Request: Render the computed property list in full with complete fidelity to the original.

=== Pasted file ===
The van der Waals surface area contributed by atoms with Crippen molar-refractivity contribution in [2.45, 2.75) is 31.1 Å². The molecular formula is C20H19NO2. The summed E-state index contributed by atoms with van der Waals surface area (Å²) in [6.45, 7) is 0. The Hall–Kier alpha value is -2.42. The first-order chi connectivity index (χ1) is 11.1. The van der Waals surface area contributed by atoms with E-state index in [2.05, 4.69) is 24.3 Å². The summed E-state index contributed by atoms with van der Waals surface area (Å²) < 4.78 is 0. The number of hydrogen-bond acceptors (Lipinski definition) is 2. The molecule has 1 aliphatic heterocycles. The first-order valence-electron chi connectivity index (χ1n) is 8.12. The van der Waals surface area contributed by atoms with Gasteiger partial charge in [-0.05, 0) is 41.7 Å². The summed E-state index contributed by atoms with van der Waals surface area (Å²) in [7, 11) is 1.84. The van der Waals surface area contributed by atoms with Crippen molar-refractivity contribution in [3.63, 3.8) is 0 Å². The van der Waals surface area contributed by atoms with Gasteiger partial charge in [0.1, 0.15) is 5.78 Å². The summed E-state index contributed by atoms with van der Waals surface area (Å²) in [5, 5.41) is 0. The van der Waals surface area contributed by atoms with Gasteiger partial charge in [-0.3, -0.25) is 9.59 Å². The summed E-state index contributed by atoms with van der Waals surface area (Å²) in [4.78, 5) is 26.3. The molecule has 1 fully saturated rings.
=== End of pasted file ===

The van der Waals surface area contributed by atoms with Crippen molar-refractivity contribution in [2.45, 2.75) is 31.1 Å². The molecular formula is C20H19NO2. The summed E-state index contributed by atoms with van der Waals surface area (Å²) in [6.45, 7) is 0. The Hall–Kier alpha value is -2.42. The first-order chi connectivity index (χ1) is 11.1. The van der Waals surface area contributed by atoms with E-state index in [2.05, 4.69) is 24.3 Å². The summed E-state index contributed by atoms with van der Waals surface area (Å²) < 4.78 is 0. The number of hydrogen-bond acceptors (Lipinski definition) is 2. The molecule has 1 aliphatic heterocycles. The first-order valence-electron chi connectivity index (χ1n) is 8.12. The van der Waals surface area contributed by atoms with Gasteiger partial charge in [-0.05, 0) is 41.7 Å². The summed E-state index contributed by atoms with van der Waals surface area (Å²) in [7, 11) is 1.84. The van der Waals surface area contributed by atoms with Crippen molar-refractivity contribution in [3.63, 3.8) is 0 Å². The van der Waals surface area contributed by atoms with Gasteiger partial charge in [0.1, 0.15) is 5.78 Å². The summed E-state index contributed by atoms with van der Waals surface area (Å²) in [5, 5.41) is 0. The van der Waals surface area contributed by atoms with Gasteiger partial charge in [-0.3, -0.25) is 9.59 Å². The summed E-state index contributed by atoms with van der Waals surface area (Å²) in [4.78, 5) is 26.3. The molecule has 1 fully saturated rings.